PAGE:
References Cited in the file of this patent UNITED STATES PATENTS 180,724 Mather Aug. 8, 1876 394,322 Atkinson Dec. 11, 1888 1,303,365 Myres May 13, 1919 1,344,198 Beam June 22, 1920 1,502,148 Magaton July 22, 1924 1,912,543 Sendler June 6 ,1933 2,140,430 Lynch Dec. 13, 1938 2,251,384 Thomas Aug. 5, 1941 2,280,422 Harcos Apr. 21, 1942 2,486,102 Berndsen Oct. 25, 1949 FOREIGN PATENTS 216,565 Germany Nov. 24, 1909 596,139 Germany Apr. 27, 1934 617,197 Germany Aug. 14,1935 413,742 Great Britain July 23, 1934
US224391A 1951-05-03 1951-05-03 Self-wringing mop Expired - Lifetime US2746070A (en)

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Cited By (3)

* Cited by examiner, † Cited by third party
Publication number Priority date Publication date Assignee Title
US3023438A (en) * 1959-10-23 1962-03-06 Fold Mfg Company Du Squeeze mop with compact control therefor
US6601264B1 (en) * 2000-06-05 2003-08-05 Mark A. Hendricks Cleaning device for narrow spaces of motor vehicles
US20040205920A1 (en) * 2003-04-17 2004-10-21 Roberts Richard J. Truck/cab window cleaning apparatus

Citations (14)

* Cited by examiner, † Cited by third party
Publication number Priority date Publication date Assignee Title
US180724A (en) * 1876-08-08 Improvement in brush and mop handles
US394322A (en) * 1888-12-11 Well-boring device
DE216565C (en) * 1957-08-03 1909-11-24
US1303365A (en) * 1919-05-13 Expansion-brush
US1344198A (en) * 1919-10-24 1920-06-22 Warren B Beam Mop-head
US1502148A (en) * 1921-09-10 1924-07-22 Magaton Silvio Floor-scrubbing machine
US1912543A (en) * 1931-07-10 1933-06-06 Sendler Theodor Mop
DE596139C (en) * 1933-01-08 1934-04-27 Theodor Sendler Split scrubber head
GB413742A (en) * 1932-10-07 1934-07-23 Albert John Wesley Luttrell Improved implement for removing moisture and water from turf or hard surfaces
DE617197C (en) * 1933-01-15 1935-08-14 Theodor Sendler Wiper device with split wiper head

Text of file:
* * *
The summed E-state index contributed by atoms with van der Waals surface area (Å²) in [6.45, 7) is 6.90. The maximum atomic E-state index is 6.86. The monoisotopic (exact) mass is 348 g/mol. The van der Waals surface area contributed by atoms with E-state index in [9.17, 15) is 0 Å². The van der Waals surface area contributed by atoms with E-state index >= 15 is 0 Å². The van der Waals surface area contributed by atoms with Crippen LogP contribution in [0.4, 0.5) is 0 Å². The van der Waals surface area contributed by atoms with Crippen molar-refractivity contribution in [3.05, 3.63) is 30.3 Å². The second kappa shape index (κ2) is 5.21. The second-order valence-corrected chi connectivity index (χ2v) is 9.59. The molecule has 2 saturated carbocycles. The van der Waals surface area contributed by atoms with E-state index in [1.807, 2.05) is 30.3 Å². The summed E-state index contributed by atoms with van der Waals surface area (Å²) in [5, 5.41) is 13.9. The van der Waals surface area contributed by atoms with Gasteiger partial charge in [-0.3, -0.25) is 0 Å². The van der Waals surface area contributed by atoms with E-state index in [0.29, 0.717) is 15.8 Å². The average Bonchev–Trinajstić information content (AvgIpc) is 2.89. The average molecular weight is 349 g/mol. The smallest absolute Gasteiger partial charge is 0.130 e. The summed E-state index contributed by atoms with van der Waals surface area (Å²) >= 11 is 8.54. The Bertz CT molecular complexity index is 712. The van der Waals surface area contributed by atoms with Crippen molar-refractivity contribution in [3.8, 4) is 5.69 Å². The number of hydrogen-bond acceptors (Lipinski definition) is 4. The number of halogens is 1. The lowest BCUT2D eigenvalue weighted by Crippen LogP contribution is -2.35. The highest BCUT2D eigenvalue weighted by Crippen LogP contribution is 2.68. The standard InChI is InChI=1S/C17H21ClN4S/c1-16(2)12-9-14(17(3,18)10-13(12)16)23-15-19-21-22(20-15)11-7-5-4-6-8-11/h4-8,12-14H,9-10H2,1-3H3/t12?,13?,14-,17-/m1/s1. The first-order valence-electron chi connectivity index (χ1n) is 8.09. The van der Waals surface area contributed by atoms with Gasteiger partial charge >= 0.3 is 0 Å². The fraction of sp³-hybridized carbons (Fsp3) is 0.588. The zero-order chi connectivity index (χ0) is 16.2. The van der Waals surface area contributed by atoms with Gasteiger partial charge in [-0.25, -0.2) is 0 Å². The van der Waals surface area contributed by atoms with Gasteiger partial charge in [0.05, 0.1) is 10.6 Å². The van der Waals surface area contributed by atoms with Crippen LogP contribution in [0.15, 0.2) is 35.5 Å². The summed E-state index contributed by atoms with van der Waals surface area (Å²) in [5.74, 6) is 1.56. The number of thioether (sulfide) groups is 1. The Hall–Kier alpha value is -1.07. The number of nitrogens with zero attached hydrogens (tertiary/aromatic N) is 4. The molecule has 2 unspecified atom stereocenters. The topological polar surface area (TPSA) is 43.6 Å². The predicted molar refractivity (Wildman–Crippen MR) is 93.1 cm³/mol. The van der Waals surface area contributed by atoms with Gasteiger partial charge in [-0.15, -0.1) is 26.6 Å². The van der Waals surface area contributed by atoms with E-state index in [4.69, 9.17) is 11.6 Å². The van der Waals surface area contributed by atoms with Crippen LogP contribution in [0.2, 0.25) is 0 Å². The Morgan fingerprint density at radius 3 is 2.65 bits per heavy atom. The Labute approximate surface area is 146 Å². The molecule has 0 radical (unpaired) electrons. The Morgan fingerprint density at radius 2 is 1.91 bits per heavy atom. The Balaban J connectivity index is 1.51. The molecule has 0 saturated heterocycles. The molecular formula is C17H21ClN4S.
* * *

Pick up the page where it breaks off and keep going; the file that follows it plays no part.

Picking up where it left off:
US2140430A (en) * 1938-07-13 1938-12-13 John P Lynch Gripping tool
US2251384A (en) * 1938-04-21 1941-08-05 Cynthia Eleanor Daugherty Mop
US2280422A (en) * 1940-12-11 1942-04-21 Harcos Aladar Fishing tool
US2486102A (en) * 1945-10-08 1949-10-25 Richard A Berndsen Sponge type mop with two-part hinged backing plate

Patent Citations (14)

* Cited by examiner, † Cited by third party
Publication number Priority date Publication date Assignee Title
US180724A (en) * 1876-08-08 Improvement in brush and mop handles
US394322A (en) * 1888-12-11 Well-boring device
US1303365A (en) * 1919-05-13 Expansion-brush
US1344198A (en) * 1919-10-24 1920-06-22 Warren B Beam Mop-head
US1502148A (en) * 1921-09-10 1924-07-22 Magaton Silvio Floor-scrubbing machine
US1912543A (en) * 1931-07-10 1933-06-06 Sendler Theodor Mop
GB413742A (en) * 1932-10-07 1934-07-23 Albert John Wesley Luttrell Improved implement for removing moisture and water from turf or hard surfaces
DE596139C (en) * 1933-01-08 1934-04-27 Theodor Sendler Split scrubber head
DE617197C (en) * 1933-01-15 1935-08-14 Theodor Sendler Wiper device with split wiper head
US2251384A (en) * 1938-04-21 1941-08-05 Cynthia Eleanor Daugherty Mop
US2140430A (en) * 1938-07-13 1938-12-13 John P Lynch Gripping tool
US2280422A (en) * 1940-12-11 1942-04-21 Harcos Aladar Fishing tool
US2486102A (en) * 1945-10-08 1949-10-25 Richard A Berndsen Sponge type mop with two-part hinged backing plate
DE216565C (en) * 1957-08-03 1909-11-24

Cited By (3)

* Cited by examiner, † Cited by third party
Publication number Priority date Publication date Assignee Title
US3023438A (en) * 1959-10-23 1962-03-06 Fold Mfg Company Du Squeeze mop with compact control therefor
US6601264B1 (en) * 2000-06-05 2003-08-05 Mark A. Hendricks Cleaning device for narrow spaces of motor vehicles
US20040205920A1 (en) * 2003-04-17 2004-10-21 Roberts Richard J. Truck/cab window cleaning apparatus